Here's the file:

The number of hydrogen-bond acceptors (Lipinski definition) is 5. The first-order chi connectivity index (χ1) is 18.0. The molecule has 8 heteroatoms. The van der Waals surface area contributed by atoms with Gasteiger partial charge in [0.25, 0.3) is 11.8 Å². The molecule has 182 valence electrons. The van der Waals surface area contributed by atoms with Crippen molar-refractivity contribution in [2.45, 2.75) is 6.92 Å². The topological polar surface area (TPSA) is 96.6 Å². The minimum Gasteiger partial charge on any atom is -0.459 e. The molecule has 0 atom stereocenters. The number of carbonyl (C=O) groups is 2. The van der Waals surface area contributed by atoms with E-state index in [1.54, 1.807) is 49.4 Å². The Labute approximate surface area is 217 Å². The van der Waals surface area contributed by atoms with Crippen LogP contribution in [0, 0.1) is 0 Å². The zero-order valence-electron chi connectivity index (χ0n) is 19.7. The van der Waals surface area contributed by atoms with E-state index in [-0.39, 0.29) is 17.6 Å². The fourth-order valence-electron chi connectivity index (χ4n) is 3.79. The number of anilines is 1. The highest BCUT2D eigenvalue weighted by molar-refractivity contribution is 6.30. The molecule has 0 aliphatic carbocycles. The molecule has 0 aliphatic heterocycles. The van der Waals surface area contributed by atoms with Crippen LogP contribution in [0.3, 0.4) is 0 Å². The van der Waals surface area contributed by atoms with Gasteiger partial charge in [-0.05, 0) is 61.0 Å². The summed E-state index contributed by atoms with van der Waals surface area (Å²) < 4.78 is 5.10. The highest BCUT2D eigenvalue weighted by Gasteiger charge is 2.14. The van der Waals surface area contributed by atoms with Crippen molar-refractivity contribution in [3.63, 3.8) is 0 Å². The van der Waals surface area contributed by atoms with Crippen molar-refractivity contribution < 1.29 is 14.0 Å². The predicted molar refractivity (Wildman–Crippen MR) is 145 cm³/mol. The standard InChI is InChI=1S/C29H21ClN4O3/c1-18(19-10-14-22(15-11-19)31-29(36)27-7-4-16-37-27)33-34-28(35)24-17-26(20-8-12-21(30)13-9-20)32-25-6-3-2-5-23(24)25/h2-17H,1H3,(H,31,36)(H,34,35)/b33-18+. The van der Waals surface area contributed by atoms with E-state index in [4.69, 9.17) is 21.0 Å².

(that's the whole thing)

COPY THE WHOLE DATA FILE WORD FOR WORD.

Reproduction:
The number of hydrogen-bond acceptors (Lipinski definition) is 5. The first-order chi connectivity index (χ1) is 18.0. The molecule has 8 heteroatoms. The van der Waals surface area contributed by atoms with Gasteiger partial charge in [0.25, 0.3) is 11.8 Å². The molecule has 182 valence electrons. The van der Waals surface area contributed by atoms with Crippen molar-refractivity contribution in [2.45, 2.75) is 6.92 Å². The topological polar surface area (TPSA) is 96.6 Å². The minimum Gasteiger partial charge on any atom is -0.459 e. The molecule has 0 atom stereocenters. The number of carbonyl (C=O) groups is 2. The van der Waals surface area contributed by atoms with E-state index in [1.54, 1.807) is 49.4 Å². The Labute approximate surface area is 217 Å². The van der Waals surface area contributed by atoms with Crippen LogP contribution in [0, 0.1) is 0 Å². The zero-order valence-electron chi connectivity index (χ0n) is 19.7. The van der Waals surface area contributed by atoms with E-state index in [-0.39, 0.29) is 17.6 Å². The fourth-order valence-electron chi connectivity index (χ4n) is 3.79. The number of anilines is 1. The highest BCUT2D eigenvalue weighted by molar-refractivity contribution is 6.30. The molecule has 0 aliphatic carbocycles. The molecule has 0 aliphatic heterocycles. The van der Waals surface area contributed by atoms with Crippen LogP contribution in [0.3, 0.4) is 0 Å². The van der Waals surface area contributed by atoms with Gasteiger partial charge in [-0.05, 0) is 61.0 Å². The summed E-state index contributed by atoms with van der Waals surface area (Å²) < 4.78 is 5.10. The highest BCUT2D eigenvalue weighted by Gasteiger charge is 2.14. The van der Waals surface area contributed by atoms with Crippen molar-refractivity contribution in [3.63, 3.8) is 0 Å². The van der Waals surface area contributed by atoms with Crippen molar-refractivity contribution < 1.29 is 14.0 Å². The predicted molar refractivity (Wildman–Crippen MR) is 145 cm³/mol. The standard InChI is InChI=1S/C29H21ClN4O3/c1-18(19-10-14-22(15-11-19)31-29(36)27-7-4-16-37-27)33-34-28(35)24-17-26(20-8-12-21(30)13-9-20)32-25-6-3-2-5-23(24)25/h2-17H,1H3,(H,31,36)(H,34,35)/b33-18+. The van der Waals surface area contributed by atoms with E-state index in [4.69, 9.17) is 21.0 Å².